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    Quote Originally Posted by Bulat Ziganshin View Post
    LZMA search stage just finds all possible matches for each position. it may be used as the basis for any following entropy compression with optimal match choosing
    I did a little research. It sounds like optimal match choosing is problematic for LZMA similarly to Tree. It seems to be accepted that global decisions would work better but are not very practical so the entropy coders typically make local decisions. If I understand correctly, more advanced encoding looks at the forward impact of matches, but it's still not making decisions globally.

    So perhaps it's not possible to make significant improvements in LZMA etropy coding, but is possible to make significant improvements in match selection, with a serious loss of compression practicality.

    @nburns: You are probably right. Some of the details probably make it harder than I initially imagined. Now that I know more about LZMA, I think Tree's better compression ratio for enwik9 probably comes from using a cleaner symbol set derived globally. But I am just guessing, so some sort of test would help clarify why Tree creates a smaller compressed enwik9 than LZMA. I would like to know how much comes from symbol selection and how much comes from having fewer references to things that are not referenced.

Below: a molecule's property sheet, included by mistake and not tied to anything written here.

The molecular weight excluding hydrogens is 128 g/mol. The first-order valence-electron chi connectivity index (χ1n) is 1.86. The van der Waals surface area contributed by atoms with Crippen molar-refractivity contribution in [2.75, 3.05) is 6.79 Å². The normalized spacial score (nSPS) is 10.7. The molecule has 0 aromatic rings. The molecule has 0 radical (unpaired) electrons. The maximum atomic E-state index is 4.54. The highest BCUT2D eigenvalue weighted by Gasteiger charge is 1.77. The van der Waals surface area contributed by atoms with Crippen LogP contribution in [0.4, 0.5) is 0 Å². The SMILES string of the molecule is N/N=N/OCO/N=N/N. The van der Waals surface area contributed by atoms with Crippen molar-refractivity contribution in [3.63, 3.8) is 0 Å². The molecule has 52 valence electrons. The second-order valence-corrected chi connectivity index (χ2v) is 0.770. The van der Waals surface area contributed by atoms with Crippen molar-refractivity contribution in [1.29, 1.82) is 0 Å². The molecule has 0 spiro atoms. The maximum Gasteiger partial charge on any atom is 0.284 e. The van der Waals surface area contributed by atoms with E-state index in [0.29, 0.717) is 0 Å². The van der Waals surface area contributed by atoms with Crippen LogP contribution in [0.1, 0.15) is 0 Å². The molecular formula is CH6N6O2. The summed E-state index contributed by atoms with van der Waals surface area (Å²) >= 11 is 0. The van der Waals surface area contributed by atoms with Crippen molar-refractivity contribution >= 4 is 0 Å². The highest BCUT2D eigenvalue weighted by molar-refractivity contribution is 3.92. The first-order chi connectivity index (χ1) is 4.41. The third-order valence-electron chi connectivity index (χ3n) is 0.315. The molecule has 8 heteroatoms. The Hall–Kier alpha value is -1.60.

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    Quote Originally Posted by Kennon Conrad View Post
    [...] I think Tree's better compression ratio for enwik9 probably comes from using a cleaner symbol set derived globally. But I am just guessing, so some sort of test would help clarify why Tree creates a smaller compressed enwik9 than LZMA. I would like to know how much comes from symbol selection and how much comes from having fewer references to things that are not referenced.
    I wonder how much of the difference is simply because LZMA uses LZ77-style byte offsets rather than LZ78-style dictionary indexes.

    LZMA compresses the offsets by keeping just a few recently-used offsets and doing something resembling MTF-coding of them, but when that doesn't work, the inefficiency of byte offsets vs. string numbers still matters.

    I don't really understand all of LZMA's modeling and entropy coding after the match-finding, but I'd guess that it makes a substantial difference.